Then, exploiting (21) as in (15), the outage probability can be evaluated, for example for the results in Section 4. we employ the Mathematica software package [23].

In this study, we focus on a two- or four-relay selection approach as it is immediately applicable within a cooperative network, which exploits DSTC [16] to improve the end-to-end performance, such as an Alamouti or Quasi-Orthogonal code, according to the number of selected relays. Furthermore, for our relay selection policy, it requires only the SNR of the links from source to relay nodes and the INR of the interference links which can be obtained by the relay nodes during the early stage of transmission. In terms of the relay selection policy, moreover, the information describing the links between the relay and destination is not required at the destination node, therefore, this policy has a lower complexity than that of [12] and may save feedback set-up time.

### 3.3 Semi-conventional two- and four-relay selection

The semi-conventional two- and four-relay selection schemes are an extension of the conventional selection scheme and motivated by the expression of the general statistics (4). There are three advantages in the semi-conventional two- and four-relay selection scheme. First, because this scheme is based on the conventional approach, it does not involve complex computational operations, and can easily be obtained from the conventional case without modifying the min(·,·) operation. Second, it is suitable for ad-hoc systems with mobility that dynamically and continuously change between interference and non-interference environments. Third, the proposed scheme balances the gap between the conventional scheme and asymptotic case for the interference situation. Therefore, in this study, we just focus on a simple ratio between the conventional min(·,·) operation and the interference term, because it does not change the basic structural core of the system. In the following, the best two-relay selection scheme becomes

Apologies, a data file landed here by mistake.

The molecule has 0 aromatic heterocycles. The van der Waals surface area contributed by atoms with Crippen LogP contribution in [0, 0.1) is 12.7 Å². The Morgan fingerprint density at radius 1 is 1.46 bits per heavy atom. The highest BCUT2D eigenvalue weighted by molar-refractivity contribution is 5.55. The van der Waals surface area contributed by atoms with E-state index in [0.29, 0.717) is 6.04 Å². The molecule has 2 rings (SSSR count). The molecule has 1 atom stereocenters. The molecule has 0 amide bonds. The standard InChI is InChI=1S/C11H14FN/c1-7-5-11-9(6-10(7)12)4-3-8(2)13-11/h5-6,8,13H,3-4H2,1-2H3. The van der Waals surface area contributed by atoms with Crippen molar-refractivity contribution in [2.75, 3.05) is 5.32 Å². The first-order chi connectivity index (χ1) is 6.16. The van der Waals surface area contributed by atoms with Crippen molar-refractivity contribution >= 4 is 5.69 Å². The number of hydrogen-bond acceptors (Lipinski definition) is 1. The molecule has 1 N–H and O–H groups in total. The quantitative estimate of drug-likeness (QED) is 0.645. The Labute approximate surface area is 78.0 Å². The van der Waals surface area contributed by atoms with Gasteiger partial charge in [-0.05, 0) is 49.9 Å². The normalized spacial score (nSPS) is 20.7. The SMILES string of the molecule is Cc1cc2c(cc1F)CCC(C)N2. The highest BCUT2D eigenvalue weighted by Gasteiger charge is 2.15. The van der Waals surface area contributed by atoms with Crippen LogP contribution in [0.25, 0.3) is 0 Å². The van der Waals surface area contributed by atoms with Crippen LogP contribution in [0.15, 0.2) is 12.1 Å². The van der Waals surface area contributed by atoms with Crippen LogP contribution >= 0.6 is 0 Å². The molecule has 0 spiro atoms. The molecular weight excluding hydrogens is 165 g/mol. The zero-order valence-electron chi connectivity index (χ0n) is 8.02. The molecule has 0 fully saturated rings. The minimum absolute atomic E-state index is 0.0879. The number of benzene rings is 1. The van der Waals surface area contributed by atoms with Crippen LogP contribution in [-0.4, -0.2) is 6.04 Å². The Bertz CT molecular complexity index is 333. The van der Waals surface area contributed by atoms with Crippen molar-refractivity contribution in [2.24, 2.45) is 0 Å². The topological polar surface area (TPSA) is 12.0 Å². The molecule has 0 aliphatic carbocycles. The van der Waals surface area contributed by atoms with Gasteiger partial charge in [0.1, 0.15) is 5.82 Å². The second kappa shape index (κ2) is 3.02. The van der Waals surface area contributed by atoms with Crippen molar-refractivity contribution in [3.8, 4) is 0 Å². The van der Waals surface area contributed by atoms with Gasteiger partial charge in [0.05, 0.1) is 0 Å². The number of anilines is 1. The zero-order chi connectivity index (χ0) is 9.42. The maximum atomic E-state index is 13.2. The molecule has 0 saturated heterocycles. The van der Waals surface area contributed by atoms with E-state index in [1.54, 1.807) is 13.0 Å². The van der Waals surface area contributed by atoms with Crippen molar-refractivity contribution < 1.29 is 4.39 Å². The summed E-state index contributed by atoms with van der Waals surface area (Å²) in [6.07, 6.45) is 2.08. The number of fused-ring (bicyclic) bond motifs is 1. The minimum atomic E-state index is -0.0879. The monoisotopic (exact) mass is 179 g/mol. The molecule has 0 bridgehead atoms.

where **b**=(*i*,*i*^{′}), i.e., the best pair of relay indices, where *i* denotes the index of the relay with the best link in *N*, and *i*^{′}is that of the best relay among the remaining *N*−1. Here, we need to consider the outage behavior of the ratio \left(\right.separators="">\n \n \n \n \n \n \gamma \n \n \n S\n \n \n R\n \n \n i\n \n \n \n \n \n \n \n \n \gamma \n \n \n INFi\n \n \n \n \n \n according to the semi-conventional scheme. In order to simplify the approximation of the corresponding outage bound as in [13], two cases will be considered.